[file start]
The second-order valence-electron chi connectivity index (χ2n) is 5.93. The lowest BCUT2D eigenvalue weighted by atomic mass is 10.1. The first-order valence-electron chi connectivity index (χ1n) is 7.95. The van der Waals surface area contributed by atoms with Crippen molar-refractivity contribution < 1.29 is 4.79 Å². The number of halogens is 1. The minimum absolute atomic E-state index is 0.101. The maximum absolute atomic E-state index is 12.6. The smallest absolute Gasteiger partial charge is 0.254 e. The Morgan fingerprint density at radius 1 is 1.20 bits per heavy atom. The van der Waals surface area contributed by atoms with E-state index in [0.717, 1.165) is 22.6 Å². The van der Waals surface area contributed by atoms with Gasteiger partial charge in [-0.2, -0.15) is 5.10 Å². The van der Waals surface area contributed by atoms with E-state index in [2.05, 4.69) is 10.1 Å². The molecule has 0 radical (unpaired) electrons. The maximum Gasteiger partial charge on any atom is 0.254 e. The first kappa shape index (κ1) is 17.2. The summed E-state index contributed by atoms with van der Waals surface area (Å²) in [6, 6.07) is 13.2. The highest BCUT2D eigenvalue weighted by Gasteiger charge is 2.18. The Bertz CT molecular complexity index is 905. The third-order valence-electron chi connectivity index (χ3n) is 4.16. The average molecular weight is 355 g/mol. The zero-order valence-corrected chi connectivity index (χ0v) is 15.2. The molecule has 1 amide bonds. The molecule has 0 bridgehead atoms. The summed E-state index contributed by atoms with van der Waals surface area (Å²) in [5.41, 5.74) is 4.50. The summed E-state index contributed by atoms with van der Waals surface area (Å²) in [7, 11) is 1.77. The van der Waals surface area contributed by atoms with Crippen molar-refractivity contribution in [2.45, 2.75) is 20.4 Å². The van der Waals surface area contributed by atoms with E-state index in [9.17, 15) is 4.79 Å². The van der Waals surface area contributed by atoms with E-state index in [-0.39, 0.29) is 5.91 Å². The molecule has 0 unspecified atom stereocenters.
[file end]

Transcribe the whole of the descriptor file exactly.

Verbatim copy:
The second-order valence-electron chi connectivity index (χ2n) is 5.93. The lowest BCUT2D eigenvalue weighted by atomic mass is 10.1. The first-order valence-electron chi connectivity index (χ1n) is 7.95. The van der Waals surface area contributed by atoms with Crippen molar-refractivity contribution < 1.29 is 4.79 Å². The number of halogens is 1. The minimum absolute atomic E-state index is 0.101. The maximum absolute atomic E-state index is 12.6. The smallest absolute Gasteiger partial charge is 0.254 e. The Morgan fingerprint density at radius 1 is 1.20 bits per heavy atom. The van der Waals surface area contributed by atoms with E-state index in [0.717, 1.165) is 22.6 Å². The van der Waals surface area contributed by atoms with Gasteiger partial charge in [-0.2, -0.15) is 5.10 Å². The van der Waals surface area contributed by atoms with E-state index in [2.05, 4.69) is 10.1 Å². The molecule has 0 radical (unpaired) electrons. The maximum Gasteiger partial charge on any atom is 0.254 e. The first kappa shape index (κ1) is 17.2. The summed E-state index contributed by atoms with van der Waals surface area (Å²) in [6, 6.07) is 13.2. The highest BCUT2D eigenvalue weighted by Gasteiger charge is 2.18. The Bertz CT molecular complexity index is 905. The third-order valence-electron chi connectivity index (χ3n) is 4.16. The average molecular weight is 355 g/mol. The zero-order valence-corrected chi connectivity index (χ0v) is 15.2. The molecule has 1 amide bonds. The molecule has 0 bridgehead atoms. The summed E-state index contributed by atoms with van der Waals surface area (Å²) in [5.41, 5.74) is 4.50. The summed E-state index contributed by atoms with van der Waals surface area (Å²) in [7, 11) is 1.77. The van der Waals surface area contributed by atoms with Crippen molar-refractivity contribution in [2.45, 2.75) is 20.4 Å². The van der Waals surface area contributed by atoms with E-state index in [9.17, 15) is 4.79 Å². The van der Waals surface area contributed by atoms with E-state index in [-0.39, 0.29) is 5.91 Å². The molecule has 0 unspecified atom stereocenters.